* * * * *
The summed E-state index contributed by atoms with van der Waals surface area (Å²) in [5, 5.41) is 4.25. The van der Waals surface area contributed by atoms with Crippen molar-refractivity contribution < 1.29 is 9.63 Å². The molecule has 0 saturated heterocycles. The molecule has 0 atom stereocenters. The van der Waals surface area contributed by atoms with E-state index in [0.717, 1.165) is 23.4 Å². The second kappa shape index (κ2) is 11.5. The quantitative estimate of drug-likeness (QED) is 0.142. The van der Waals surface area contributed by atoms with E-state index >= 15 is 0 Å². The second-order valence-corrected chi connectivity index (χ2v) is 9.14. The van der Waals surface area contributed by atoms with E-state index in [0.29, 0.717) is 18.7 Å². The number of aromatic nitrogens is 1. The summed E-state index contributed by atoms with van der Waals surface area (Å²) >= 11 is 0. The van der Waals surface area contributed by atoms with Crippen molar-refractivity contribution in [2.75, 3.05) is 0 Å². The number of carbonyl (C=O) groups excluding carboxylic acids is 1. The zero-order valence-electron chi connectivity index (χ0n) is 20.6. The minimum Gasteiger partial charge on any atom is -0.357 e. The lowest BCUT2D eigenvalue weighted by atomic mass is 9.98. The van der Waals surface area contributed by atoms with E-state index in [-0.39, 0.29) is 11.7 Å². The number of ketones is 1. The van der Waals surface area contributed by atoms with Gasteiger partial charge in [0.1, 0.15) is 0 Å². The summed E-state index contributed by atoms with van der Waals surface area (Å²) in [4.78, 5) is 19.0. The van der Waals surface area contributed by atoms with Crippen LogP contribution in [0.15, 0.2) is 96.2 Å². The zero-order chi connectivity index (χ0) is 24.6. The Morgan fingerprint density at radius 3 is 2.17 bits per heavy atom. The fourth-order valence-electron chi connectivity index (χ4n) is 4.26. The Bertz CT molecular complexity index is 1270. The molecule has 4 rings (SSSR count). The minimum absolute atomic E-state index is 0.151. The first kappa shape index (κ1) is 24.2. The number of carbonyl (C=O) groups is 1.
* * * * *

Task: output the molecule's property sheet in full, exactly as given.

The summed E-state index contributed by atoms with van der Waals surface area (Å²) in [5, 5.41) is 4.25. The van der Waals surface area contributed by atoms with Crippen molar-refractivity contribution < 1.29 is 9.63 Å². The molecule has 0 saturated heterocycles. The molecule has 0 atom stereocenters. The van der Waals surface area contributed by atoms with E-state index in [0.717, 1.165) is 23.4 Å². The second kappa shape index (κ2) is 11.5. The quantitative estimate of drug-likeness (QED) is 0.142. The van der Waals surface area contributed by atoms with E-state index >= 15 is 0 Å². The second-order valence-corrected chi connectivity index (χ2v) is 9.14. The van der Waals surface area contributed by atoms with E-state index in [0.29, 0.717) is 18.7 Å². The number of aromatic nitrogens is 1. The summed E-state index contributed by atoms with van der Waals surface area (Å²) >= 11 is 0. The van der Waals surface area contributed by atoms with Crippen molar-refractivity contribution in [2.75, 3.05) is 0 Å². The number of carbonyl (C=O) groups excluding carboxylic acids is 1. The zero-order valence-electron chi connectivity index (χ0n) is 20.6. The minimum Gasteiger partial charge on any atom is -0.357 e. The lowest BCUT2D eigenvalue weighted by atomic mass is 9.98. The van der Waals surface area contributed by atoms with E-state index in [-0.39, 0.29) is 11.7 Å². The number of ketones is 1. The van der Waals surface area contributed by atoms with Gasteiger partial charge in [0.1, 0.15) is 0 Å². The summed E-state index contributed by atoms with van der Waals surface area (Å²) in [4.78, 5) is 19.0. The van der Waals surface area contributed by atoms with Crippen LogP contribution in [0.15, 0.2) is 96.2 Å². The zero-order chi connectivity index (χ0) is 24.6. The Morgan fingerprint density at radius 3 is 2.17 bits per heavy atom. The fourth-order valence-electron chi connectivity index (χ4n) is 4.26. The Bertz CT molecular complexity index is 1270. The molecule has 4 rings (SSSR count). The minimum absolute atomic E-state index is 0.151. The first kappa shape index (κ1) is 24.2. The number of carbonyl (C=O) groups is 1.